in 2017, i hosted my first seder in my home. i grew up celebrating with my family, but hadn’t been attended or hosted a seder in 6 years. my mother sent me photos of family recipes, and i toiled over brisket and kishke and trying to get my matzo balls as fluffy as i remembered my bubbie’s used to be. during a moment of calm, i jotted this down:
for years, i’ve skipped rituals meant to mark time
unwilling to do them without
i’ve set your table, decoded your recipes
i’ll conjure you from here
this year was my third seder. at this point, we’ve got it down to a science. abhay hosts the first night, i host the second night. we cook and open our homes to strangers + loved ones and sing and drink and shout drunken renditions of song of songs. we’ve made this ritual our own. it’s home. it’s my home; it’s ours. but it could also be hers. i imagine my bubbie joining us when we open the door, saying “come, let us share our stories and rejoice in our survival. may anyone in search of community feel welcome here.”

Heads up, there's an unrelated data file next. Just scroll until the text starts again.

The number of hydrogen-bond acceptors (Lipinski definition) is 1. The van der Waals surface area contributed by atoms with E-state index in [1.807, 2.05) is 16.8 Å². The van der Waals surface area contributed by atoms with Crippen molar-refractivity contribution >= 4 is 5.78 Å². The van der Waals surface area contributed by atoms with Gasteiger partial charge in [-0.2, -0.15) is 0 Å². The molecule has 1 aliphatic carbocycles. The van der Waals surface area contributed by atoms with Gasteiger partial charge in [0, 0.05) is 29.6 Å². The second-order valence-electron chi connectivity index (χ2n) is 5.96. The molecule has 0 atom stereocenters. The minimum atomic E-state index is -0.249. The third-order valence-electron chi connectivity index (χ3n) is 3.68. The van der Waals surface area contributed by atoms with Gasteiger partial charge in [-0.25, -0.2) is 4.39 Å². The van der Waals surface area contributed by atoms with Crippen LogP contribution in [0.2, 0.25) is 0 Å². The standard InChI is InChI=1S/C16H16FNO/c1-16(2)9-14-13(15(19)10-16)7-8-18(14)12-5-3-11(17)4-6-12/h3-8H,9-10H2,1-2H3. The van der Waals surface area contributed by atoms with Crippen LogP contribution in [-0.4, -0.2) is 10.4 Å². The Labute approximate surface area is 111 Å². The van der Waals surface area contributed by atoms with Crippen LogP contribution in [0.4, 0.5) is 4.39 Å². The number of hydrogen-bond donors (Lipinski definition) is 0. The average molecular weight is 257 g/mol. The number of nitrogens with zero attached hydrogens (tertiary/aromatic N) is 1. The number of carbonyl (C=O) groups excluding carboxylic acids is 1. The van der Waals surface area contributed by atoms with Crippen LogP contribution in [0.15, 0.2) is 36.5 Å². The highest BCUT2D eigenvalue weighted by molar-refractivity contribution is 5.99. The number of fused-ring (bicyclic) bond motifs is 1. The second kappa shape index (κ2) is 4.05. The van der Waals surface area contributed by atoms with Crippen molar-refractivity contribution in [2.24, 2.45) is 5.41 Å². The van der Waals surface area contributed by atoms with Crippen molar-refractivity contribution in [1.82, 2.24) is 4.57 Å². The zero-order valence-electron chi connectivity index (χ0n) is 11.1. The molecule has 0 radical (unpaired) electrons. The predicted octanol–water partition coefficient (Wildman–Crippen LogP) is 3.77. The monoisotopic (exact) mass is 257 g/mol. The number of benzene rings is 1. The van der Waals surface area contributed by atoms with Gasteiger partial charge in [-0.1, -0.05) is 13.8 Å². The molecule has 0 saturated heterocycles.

and she is. she’s there, sipping from miriam’s cup, the miraculous well of living water.